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Brits are ignoring an easy way to save cash

Official figures say switching energy supplier can save £300 – but it seems that British people are looking at more extreme and time-consuming options to save up that sort of cash instead.

Big Energy Saving Week 2016In a survey of nearly 2,500 bill payers for Big Energy Saving Week, a fifth said they'd turn to credit cards if they required £300, while a third said they'd give up 10 hours or more of their time in a week. The difficult questions and sacrifices don't stop there, with 14 per cent saying they would ask friends or family for a loan.

The tools to change are there

Things needn't be that hard. An energy price comparison tool just launched by Citizens Advice allows bill payers to search the market and get a completely impartial view of all tariffs available, without the influence of sponsored results. 

This energy awareness week seems to have come at just the right time – as over half of those who responded to the survey won't review their monthly bills to find savings. 

It seems that many of us are labouring under a false belief that energy is not where we're going to achieve a boost to household finances, with 43 per cent holding the view that switching won't benefit them and their pockets. Ofgem's £300 figure says otherwise. 

READ MORE OF OUR HOME ENERGY EFFICIENCY BLOGS:

Avoid a cycle of debt – and get warmer

Philip Sellwood Energy Saving Trust CEOAnd there are ways to save more, without the extreme measures, as Energy Saving Trust Chief Executive Philip Sellwood (pictured) points out. 

He said: “It is a concern that many people would look to use a credit card or ask those closest to them for cash if they needed to raise an extra £300. With 31 per cent of people saying they would use that money for essential items or to pay off debt, this could lead to a vicious cycle of paying off debt with more debt.

“Changing energy supplier is a much more sustainable way of achieving savings of around £300, while simple changes in the home such as adding extra insulation or using energy efficient bulbs will give added protection from possible increases in energy prices.”

Get help, at your convenience

Big Energy Saving Week is all about affordable warmth, and there are events happening all this week which bring together all the best information from Energy Saving Trust, Citizens Advice and the Department for Business, Energy and Industrial Strategy (BEIS). If you can't make one of them, give the Energy Saving Advice Service a call on 0300 123 1234.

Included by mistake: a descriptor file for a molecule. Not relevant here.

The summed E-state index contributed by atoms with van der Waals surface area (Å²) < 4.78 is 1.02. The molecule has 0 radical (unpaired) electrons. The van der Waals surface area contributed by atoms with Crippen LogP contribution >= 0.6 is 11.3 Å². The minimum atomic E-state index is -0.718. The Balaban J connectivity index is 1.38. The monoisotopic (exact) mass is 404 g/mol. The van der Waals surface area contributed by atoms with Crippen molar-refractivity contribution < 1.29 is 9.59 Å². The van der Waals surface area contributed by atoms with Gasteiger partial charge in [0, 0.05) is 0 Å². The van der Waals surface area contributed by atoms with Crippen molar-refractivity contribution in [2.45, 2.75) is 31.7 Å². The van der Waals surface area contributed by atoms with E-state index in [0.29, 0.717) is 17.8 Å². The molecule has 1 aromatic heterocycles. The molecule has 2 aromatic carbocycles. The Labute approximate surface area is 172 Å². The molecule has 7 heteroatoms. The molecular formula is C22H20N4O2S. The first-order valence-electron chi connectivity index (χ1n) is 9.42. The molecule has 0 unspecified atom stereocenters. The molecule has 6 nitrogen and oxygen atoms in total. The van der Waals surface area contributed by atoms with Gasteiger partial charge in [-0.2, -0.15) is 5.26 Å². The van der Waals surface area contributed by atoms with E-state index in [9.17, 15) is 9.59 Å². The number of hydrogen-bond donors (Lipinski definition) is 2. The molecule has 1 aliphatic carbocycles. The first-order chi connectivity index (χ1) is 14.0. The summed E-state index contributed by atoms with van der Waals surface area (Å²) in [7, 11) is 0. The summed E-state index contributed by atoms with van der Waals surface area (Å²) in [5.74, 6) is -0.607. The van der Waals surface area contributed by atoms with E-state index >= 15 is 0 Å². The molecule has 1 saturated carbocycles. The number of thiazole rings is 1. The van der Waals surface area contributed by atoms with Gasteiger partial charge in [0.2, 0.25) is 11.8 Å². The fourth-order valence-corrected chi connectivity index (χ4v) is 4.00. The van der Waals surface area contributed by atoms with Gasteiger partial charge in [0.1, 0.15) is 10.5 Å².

Before you do anything drastic to get hold of a few hundred quid, it would also be well worth repeating that price comparison tool once again: energycompare.citizensadvice.org.uk

We're giving you the chance to win money towards your energy costs - with thanks to our friends at Energy UK.

Enter the Big Energy Saving Week quiz and you could WIN £1,500 towards your energy bill.

Discover more ways to save money on your bills with our energy saving quick wins. Share your thoughts with us in the comments below, or tweet @EnergySvgTrust.

Gary Hartley is Energy Saving Trust's expert blogger. He has extensive experience researching and writing on a number of topics, with particular expertise in sustainable energy, policy, literature and sport. As well as providing regular blog content, Gary has also been published in numerous magazines and journals.

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Insulation is definitely the best way to save energy. Get insulation for your loft and walls and turn that thermostat down. Coupled with low energy devices, I have definitely noticed the difference.

Wear more clothes and don't turn the heating on

FANTASTIC PRIZE

fantastic PRIZE . cosy winters if I win

Good information, thank you

I try and save money by turning the lights off when we leave a room now, we have also changed all the bulbs to LED which are more energy efficient. All plugs are switched off overnight where possible and again where possible nothing is left in standby mode. The kettle is only filled with the amount of water needed and the dishwasher is only switched on once full. Anything that doesn't fit in gets hand washed. I only wash when I have a full load and then washing is put out on washing line to dry whenever possible. Now we have started to have the heating on it is on a timer so it isn't used during the day when no one is home and we have turned the thermostat down by 1degree.

Great information. We also offer a great energy comparison services if you are interested in switching your energy supplier. Why not try https://www.befuddled.co.uk/energy/